“And if we want peace, we must work for justice, or else nothing that we gain will be worth the cost.”
Rebels and Refugees, a song by Robert Caldwell
Andrew and I were at lunch this week. He referred a client to me from his network of clients. The client is a wonderful company and I work with the owner and her son as they prepare for succession to the next generation. It’s work I love and it gives me meaning.
We were discussing some political event. I don’t normally discuss politics with people I suspect of being on the other end of the political spectrum from me. Due to Andrew’s work as an investment advisor to wealthy people, I figured that would be where his beliefs lay.
But for some reason I did. I said, years ago I was asked to run for Congress by a representative of the Democratic Party. At the time I was still running our business and couldn’t both run for office and run the company, so I passed on the opportunity.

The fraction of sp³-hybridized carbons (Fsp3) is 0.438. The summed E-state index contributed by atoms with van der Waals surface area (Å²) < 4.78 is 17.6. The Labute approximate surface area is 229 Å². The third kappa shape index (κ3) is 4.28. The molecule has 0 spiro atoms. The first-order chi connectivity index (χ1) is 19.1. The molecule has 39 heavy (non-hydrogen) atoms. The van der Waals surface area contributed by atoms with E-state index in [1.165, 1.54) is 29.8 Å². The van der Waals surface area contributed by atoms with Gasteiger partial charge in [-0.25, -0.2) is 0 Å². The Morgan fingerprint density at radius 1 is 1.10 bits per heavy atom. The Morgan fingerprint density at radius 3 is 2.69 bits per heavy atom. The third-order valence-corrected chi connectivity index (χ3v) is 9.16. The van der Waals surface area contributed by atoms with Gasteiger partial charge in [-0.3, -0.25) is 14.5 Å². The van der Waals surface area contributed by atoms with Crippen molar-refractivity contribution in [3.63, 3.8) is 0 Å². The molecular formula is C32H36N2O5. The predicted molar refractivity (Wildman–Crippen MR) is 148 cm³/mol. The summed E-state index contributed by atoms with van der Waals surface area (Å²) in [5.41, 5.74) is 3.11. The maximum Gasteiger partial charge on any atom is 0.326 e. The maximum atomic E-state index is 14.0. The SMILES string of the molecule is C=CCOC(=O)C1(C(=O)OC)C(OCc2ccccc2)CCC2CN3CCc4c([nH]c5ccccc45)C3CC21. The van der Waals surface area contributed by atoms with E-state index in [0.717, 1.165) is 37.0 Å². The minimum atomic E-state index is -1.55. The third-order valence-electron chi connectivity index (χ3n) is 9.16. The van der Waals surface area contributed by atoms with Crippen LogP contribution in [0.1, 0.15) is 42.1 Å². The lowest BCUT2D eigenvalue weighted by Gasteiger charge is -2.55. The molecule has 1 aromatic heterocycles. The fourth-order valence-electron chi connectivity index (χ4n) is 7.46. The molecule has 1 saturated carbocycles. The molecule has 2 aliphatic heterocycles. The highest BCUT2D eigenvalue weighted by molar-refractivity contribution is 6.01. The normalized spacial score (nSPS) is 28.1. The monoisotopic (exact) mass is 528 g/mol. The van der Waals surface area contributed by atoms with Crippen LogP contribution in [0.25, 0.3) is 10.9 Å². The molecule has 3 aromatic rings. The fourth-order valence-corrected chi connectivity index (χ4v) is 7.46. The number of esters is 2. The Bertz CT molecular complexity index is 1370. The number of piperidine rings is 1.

Andrew asked, “Why Democratic?” I thought for 5 seconds and said, “Social justice.” I related my connections over the years with 3 people, 2 African American and one Jew who escaped Nazi Germany by the slimmest of margins.
These were some of the finest people I’ve ever known and the way they were treated at times in their lives led me to be adamant in my belief that all men and women deserve our respect and decency until they prove themselves unworthy of it. I don’t see that in the right wing of American politics today and it is inexcusable in my opinion.
He said he’d never thought of it that way. His clients always talk about making money, investing it, growing it and minimizing taxes. There is seldom, if ever, any talk of the needs of others. It was like a light went off in his mind. If my words can have that effect, it is my obligation to speak up more often and spread the word of social justice.